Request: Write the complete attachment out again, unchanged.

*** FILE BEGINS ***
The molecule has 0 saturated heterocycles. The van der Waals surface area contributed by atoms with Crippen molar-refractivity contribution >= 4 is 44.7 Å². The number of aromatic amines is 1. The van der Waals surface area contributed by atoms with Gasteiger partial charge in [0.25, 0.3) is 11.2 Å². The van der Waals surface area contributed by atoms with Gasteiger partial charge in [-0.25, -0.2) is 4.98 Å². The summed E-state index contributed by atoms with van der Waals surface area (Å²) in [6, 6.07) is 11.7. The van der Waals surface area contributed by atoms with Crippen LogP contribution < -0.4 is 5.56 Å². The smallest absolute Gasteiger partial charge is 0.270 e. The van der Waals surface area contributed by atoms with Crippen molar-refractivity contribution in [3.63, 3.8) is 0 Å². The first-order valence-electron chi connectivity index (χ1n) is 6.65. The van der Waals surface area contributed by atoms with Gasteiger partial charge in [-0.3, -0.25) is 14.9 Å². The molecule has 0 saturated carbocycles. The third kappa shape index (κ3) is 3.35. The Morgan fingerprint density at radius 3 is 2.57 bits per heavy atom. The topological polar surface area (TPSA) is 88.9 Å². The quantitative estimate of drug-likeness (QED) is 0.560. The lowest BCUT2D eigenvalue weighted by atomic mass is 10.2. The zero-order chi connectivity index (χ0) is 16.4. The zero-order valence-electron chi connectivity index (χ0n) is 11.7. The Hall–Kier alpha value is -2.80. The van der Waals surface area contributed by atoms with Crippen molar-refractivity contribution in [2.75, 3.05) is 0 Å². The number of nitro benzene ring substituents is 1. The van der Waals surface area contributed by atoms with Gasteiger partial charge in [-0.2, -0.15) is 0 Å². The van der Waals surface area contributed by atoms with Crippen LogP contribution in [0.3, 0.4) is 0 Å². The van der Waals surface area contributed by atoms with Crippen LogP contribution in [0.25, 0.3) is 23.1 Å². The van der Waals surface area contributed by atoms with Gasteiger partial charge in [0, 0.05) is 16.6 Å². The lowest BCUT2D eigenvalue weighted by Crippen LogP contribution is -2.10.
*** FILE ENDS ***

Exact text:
The molecule has 0 saturated heterocycles. The van der Waals surface area contributed by atoms with Crippen molar-refractivity contribution >= 4 is 44.7 Å². The number of aromatic amines is 1. The van der Waals surface area contributed by atoms with Gasteiger partial charge in [0.25, 0.3) is 11.2 Å². The van der Waals surface area contributed by atoms with Gasteiger partial charge in [-0.25, -0.2) is 4.98 Å². The summed E-state index contributed by atoms with van der Waals surface area (Å²) in [6, 6.07) is 11.7. The van der Waals surface area contributed by atoms with Crippen LogP contribution < -0.4 is 5.56 Å². The smallest absolute Gasteiger partial charge is 0.270 e. The van der Waals surface area contributed by atoms with Crippen molar-refractivity contribution in [3.63, 3.8) is 0 Å². The first-order valence-electron chi connectivity index (χ1n) is 6.65. The van der Waals surface area contributed by atoms with Gasteiger partial charge in [-0.3, -0.25) is 14.9 Å². The molecule has 0 saturated carbocycles. The third kappa shape index (κ3) is 3.35. The Morgan fingerprint density at radius 3 is 2.57 bits per heavy atom. The topological polar surface area (TPSA) is 88.9 Å². The quantitative estimate of drug-likeness (QED) is 0.560. The lowest BCUT2D eigenvalue weighted by atomic mass is 10.2. The zero-order chi connectivity index (χ0) is 16.4. The zero-order valence-electron chi connectivity index (χ0n) is 11.7. The Hall–Kier alpha value is -2.80. The van der Waals surface area contributed by atoms with Crippen molar-refractivity contribution in [2.75, 3.05) is 0 Å². The number of nitro benzene ring substituents is 1. The van der Waals surface area contributed by atoms with Gasteiger partial charge in [-0.2, -0.15) is 0 Å². The van der Waals surface area contributed by atoms with Crippen LogP contribution in [0.3, 0.4) is 0 Å². The van der Waals surface area contributed by atoms with Crippen LogP contribution in [0.25, 0.3) is 23.1 Å². The van der Waals surface area contributed by atoms with Gasteiger partial charge in [0, 0.05) is 16.6 Å². The lowest BCUT2D eigenvalue weighted by Crippen LogP contribution is -2.10.